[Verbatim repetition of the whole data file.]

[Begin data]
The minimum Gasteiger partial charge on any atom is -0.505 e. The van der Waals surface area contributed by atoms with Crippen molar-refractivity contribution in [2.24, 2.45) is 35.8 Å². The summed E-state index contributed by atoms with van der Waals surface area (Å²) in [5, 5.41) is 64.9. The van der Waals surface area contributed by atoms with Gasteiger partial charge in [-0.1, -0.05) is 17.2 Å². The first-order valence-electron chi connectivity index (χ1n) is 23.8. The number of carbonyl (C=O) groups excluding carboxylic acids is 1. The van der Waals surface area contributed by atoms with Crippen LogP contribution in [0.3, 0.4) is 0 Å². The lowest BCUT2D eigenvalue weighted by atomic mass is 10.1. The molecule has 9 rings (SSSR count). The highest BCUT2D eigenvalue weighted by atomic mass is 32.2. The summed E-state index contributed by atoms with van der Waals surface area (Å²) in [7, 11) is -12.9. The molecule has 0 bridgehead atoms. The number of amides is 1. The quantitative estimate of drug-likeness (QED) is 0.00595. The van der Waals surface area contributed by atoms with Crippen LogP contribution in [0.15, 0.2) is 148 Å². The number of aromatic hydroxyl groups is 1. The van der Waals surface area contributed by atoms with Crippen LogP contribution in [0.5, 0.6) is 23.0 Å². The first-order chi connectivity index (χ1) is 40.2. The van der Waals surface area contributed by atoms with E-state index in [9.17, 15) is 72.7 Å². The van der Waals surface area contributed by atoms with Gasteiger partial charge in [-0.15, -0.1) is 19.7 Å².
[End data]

The minimum Gasteiger partial charge on any atom is -0.505 e. The van der Waals surface area contributed by atoms with Crippen molar-refractivity contribution in [2.24, 2.45) is 35.8 Å². The summed E-state index contributed by atoms with van der Waals surface area (Å²) in [5, 5.41) is 64.9. The van der Waals surface area contributed by atoms with Gasteiger partial charge in [-0.1, -0.05) is 17.2 Å². The first-order valence-electron chi connectivity index (χ1n) is 23.8. The number of carbonyl (C=O) groups excluding carboxylic acids is 1. The van der Waals surface area contributed by atoms with Crippen LogP contribution in [0.3, 0.4) is 0 Å². The lowest BCUT2D eigenvalue weighted by atomic mass is 10.1. The molecule has 9 rings (SSSR count). The highest BCUT2D eigenvalue weighted by atomic mass is 32.2. The summed E-state index contributed by atoms with van der Waals surface area (Å²) in [7, 11) is -12.9. The molecule has 0 bridgehead atoms. The number of amides is 1. The quantitative estimate of drug-likeness (QED) is 0.00595. The van der Waals surface area contributed by atoms with Crippen LogP contribution in [0.15, 0.2) is 148 Å². The number of aromatic hydroxyl groups is 1. The van der Waals surface area contributed by atoms with Crippen LogP contribution in [0.5, 0.6) is 23.0 Å². The first-order chi connectivity index (χ1) is 40.2. The van der Waals surface area contributed by atoms with E-state index in [9.17, 15) is 72.7 Å². The van der Waals surface area contributed by atoms with Gasteiger partial charge in [-0.15, -0.1) is 19.7 Å².